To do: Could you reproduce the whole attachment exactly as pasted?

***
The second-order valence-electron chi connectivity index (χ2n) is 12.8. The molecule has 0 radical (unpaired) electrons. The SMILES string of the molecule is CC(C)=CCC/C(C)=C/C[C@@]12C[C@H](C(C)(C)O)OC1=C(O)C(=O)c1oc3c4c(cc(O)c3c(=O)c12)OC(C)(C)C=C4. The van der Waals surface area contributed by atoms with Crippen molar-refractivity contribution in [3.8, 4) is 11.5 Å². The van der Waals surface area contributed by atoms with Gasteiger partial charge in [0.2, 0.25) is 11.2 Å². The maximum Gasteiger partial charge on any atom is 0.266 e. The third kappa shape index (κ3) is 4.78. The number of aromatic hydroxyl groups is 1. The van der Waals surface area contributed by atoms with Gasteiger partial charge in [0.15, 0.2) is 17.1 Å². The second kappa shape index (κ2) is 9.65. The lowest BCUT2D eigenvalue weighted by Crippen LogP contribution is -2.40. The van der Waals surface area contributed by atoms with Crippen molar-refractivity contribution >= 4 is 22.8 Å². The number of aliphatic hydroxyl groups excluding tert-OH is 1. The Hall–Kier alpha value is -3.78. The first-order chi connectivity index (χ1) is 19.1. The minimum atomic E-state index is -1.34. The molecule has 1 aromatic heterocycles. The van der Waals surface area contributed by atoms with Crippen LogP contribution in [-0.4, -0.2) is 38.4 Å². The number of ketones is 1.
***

The second-order valence-electron chi connectivity index (χ2n) is 12.8. The molecule has 0 radical (unpaired) electrons. The SMILES string of the molecule is CC(C)=CCC/C(C)=C/C[C@@]12C[C@H](C(C)(C)O)OC1=C(O)C(=O)c1oc3c4c(cc(O)c3c(=O)c12)OC(C)(C)C=C4. The van der Waals surface area contributed by atoms with Crippen molar-refractivity contribution in [3.8, 4) is 11.5 Å². The van der Waals surface area contributed by atoms with Gasteiger partial charge in [0.2, 0.25) is 11.2 Å². The maximum Gasteiger partial charge on any atom is 0.266 e. The third kappa shape index (κ3) is 4.78. The number of aromatic hydroxyl groups is 1. The van der Waals surface area contributed by atoms with Gasteiger partial charge in [0.15, 0.2) is 17.1 Å². The second kappa shape index (κ2) is 9.65. The lowest BCUT2D eigenvalue weighted by Crippen LogP contribution is -2.40. The van der Waals surface area contributed by atoms with Crippen molar-refractivity contribution >= 4 is 22.8 Å². The number of aliphatic hydroxyl groups excluding tert-OH is 1. The Hall–Kier alpha value is -3.78. The first-order chi connectivity index (χ1) is 19.1. The minimum atomic E-state index is -1.34. The molecule has 1 aromatic heterocycles. The van der Waals surface area contributed by atoms with Crippen LogP contribution in [-0.4, -0.2) is 38.4 Å². The number of ketones is 1.